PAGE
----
Cleanroom velocity not subject to outdated standards

Cleanroom velocity not subject to outdated standards

MYTH: “90 fpm _ It`s the cardinal rule.” “Who says?” “Why, the Federal Standard 209B says, that`s who.” REALITY: Any velocity is acceptable. The governing factor is the process for which the clean space is being used. Also, Federal Standard 209B was made obsolete in 1987.

by Richard A. Matthews

One still hears that cleanroom air has to flow at 90 fpm (feet per minute). Otherwise you are not in compliance.

Compliance with what? According to some regulatory people, “compliance with Federal Standard 209B.”

Let us examine the two major reasons to debunk this myth.

Federal Standard 209B was issued April 24, 1973. It represents 1960s and early 1970s cleanroom technology. It was a seminal document for later revisions of itself and for a whole family of contamination control recommended practices. It was in effect for 15 years until Federal Standard 209C was issued on October 27, 1987. Unfortunately, Federal Standard 209C was editorially flawed, had to be rewritten, and was made obsolete and replaced eight months later with Federal Standard 209D on June 15, 1988.

The normative (mandatory) section of Federal Standard 209B specified only three classes of air cleanliness (Class 100, Class 10,000, and Class 100,000) as measured at only two particle sizes (0.5 and 5.0 micron) and only covered cleanrooms and clean work stations. In 1976, Class 1,000 was added by Amendment -1. This normative section also referred to concern for “other environmental air conditions.”

Its lengthy informative (voluntary) appendix section included rather rigid references to airflow, temperature, relative humidity, lighting levels, etc. Examples:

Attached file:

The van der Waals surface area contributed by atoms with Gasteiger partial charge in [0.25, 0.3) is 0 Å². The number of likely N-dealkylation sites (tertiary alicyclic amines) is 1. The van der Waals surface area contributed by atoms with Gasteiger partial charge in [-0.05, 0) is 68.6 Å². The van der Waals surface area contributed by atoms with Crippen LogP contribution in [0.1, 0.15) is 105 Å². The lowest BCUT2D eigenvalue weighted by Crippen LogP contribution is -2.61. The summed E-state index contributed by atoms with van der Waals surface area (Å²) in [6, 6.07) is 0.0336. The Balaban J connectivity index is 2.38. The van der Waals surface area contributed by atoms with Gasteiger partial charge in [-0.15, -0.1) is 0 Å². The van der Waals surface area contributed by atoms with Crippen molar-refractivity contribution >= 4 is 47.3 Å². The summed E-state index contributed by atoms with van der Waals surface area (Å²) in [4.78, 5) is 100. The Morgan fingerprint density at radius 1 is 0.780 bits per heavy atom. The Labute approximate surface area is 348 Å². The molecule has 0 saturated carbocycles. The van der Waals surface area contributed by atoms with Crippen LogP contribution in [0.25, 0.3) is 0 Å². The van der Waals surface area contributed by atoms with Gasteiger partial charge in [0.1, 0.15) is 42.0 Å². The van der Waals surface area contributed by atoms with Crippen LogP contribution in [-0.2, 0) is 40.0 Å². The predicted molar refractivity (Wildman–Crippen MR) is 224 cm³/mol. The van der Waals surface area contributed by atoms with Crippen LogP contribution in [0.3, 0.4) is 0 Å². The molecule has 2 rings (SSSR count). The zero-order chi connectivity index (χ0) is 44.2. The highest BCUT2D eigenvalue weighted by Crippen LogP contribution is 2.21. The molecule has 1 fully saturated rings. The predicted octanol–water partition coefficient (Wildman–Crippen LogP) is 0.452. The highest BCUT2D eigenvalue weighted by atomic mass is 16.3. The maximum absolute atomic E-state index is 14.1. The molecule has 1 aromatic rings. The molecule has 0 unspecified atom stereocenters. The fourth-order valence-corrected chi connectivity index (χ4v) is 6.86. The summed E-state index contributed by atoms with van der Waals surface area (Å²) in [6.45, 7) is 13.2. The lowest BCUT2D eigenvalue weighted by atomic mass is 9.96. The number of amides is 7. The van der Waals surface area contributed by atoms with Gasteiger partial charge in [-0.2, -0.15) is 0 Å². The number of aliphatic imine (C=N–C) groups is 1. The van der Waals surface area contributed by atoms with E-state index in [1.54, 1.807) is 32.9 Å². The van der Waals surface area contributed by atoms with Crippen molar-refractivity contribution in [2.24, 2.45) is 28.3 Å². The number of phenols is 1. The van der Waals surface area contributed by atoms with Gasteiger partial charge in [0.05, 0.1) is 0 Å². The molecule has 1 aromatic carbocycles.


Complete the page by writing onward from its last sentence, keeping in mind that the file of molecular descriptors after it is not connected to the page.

Temperature was recommended at 72 degrees Fahrenheit.

Relative humidity was actually specified in the normative (mandatory) section as 40 percent &#177 5 percent — this is unnecessarily expensive.

Room-to-room pressurization was shown only as 0.5-inch of water positive only. There was no provision for negative pressure areas.

Lighting intensity was specified at 100 to 150 foot candles — also unnecessarily expensive.

Airflow velocity was defined as 90 fpm (feet per minute) plus or minus 20 percent.

This appendix went on to cover comments on cleanroom and clean work station testing, monitoring, and operations. It was a good all-inclusive document, but it had flaws.

Meanwhile, starting in the early 1980s, the Institute of Environmental Sciences (IES) [now called the Institute of Environmental Sciences and Technology (IEST)], which had earlier (1973) absorbed the American Association for Contamination Control, and its standards and practices activity had begun an aggressive campaign to address the expanding needs of the contamination control community.

Working groups were formed to address specific contamination control needs. These working groups consisted of vendors, users and government authorities with a common goal of creating broad recommended practices that addressed the fast growing and broadening cleanroom community. There are currently more than 30 active IEST working groups.

Other factors

Industry experience was determining that even though 90 fpm seemed a good baseline airflow, other factors, both negative and positive, were equally important. Animals in cleanrooms could not live properly in 90 fpm air. They dehydrated, so 15 to 20 fpm air was used and it worked to maintain the necessary cleanliness levels. In some pharmaceutical filling operations, 90 fpm was not enough flow, so velocities of 100 to 300 FPM were utilized successfully.